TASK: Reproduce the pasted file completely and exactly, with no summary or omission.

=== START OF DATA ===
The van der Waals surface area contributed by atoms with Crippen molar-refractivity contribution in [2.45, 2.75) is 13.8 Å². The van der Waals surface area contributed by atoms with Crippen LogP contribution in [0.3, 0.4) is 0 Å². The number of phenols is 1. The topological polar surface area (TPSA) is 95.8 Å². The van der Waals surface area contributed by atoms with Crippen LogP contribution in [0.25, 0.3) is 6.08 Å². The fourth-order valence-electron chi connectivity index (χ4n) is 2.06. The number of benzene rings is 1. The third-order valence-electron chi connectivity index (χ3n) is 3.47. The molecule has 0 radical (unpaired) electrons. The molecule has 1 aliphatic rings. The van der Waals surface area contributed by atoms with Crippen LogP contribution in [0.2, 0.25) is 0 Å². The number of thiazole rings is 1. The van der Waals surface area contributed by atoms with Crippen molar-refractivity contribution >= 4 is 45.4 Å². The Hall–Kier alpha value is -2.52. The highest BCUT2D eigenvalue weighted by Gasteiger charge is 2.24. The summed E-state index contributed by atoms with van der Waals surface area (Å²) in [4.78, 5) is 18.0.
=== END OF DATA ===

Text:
The van der Waals surface area contributed by atoms with Crippen molar-refractivity contribution in [2.45, 2.75) is 13.8 Å². The van der Waals surface area contributed by atoms with Crippen LogP contribution in [0.3, 0.4) is 0 Å². The number of phenols is 1. The topological polar surface area (TPSA) is 95.8 Å². The van der Waals surface area contributed by atoms with Crippen LogP contribution in [0.25, 0.3) is 6.08 Å². The fourth-order valence-electron chi connectivity index (χ4n) is 2.06. The number of benzene rings is 1. The third-order valence-electron chi connectivity index (χ3n) is 3.47. The molecule has 0 radical (unpaired) electrons. The molecule has 1 aliphatic rings. The van der Waals surface area contributed by atoms with Crippen LogP contribution in [0.2, 0.25) is 0 Å². The number of thiazole rings is 1. The van der Waals surface area contributed by atoms with Crippen molar-refractivity contribution >= 4 is 45.4 Å². The Hall–Kier alpha value is -2.52. The highest BCUT2D eigenvalue weighted by Gasteiger charge is 2.24. The summed E-state index contributed by atoms with van der Waals surface area (Å²) in [4.78, 5) is 18.0.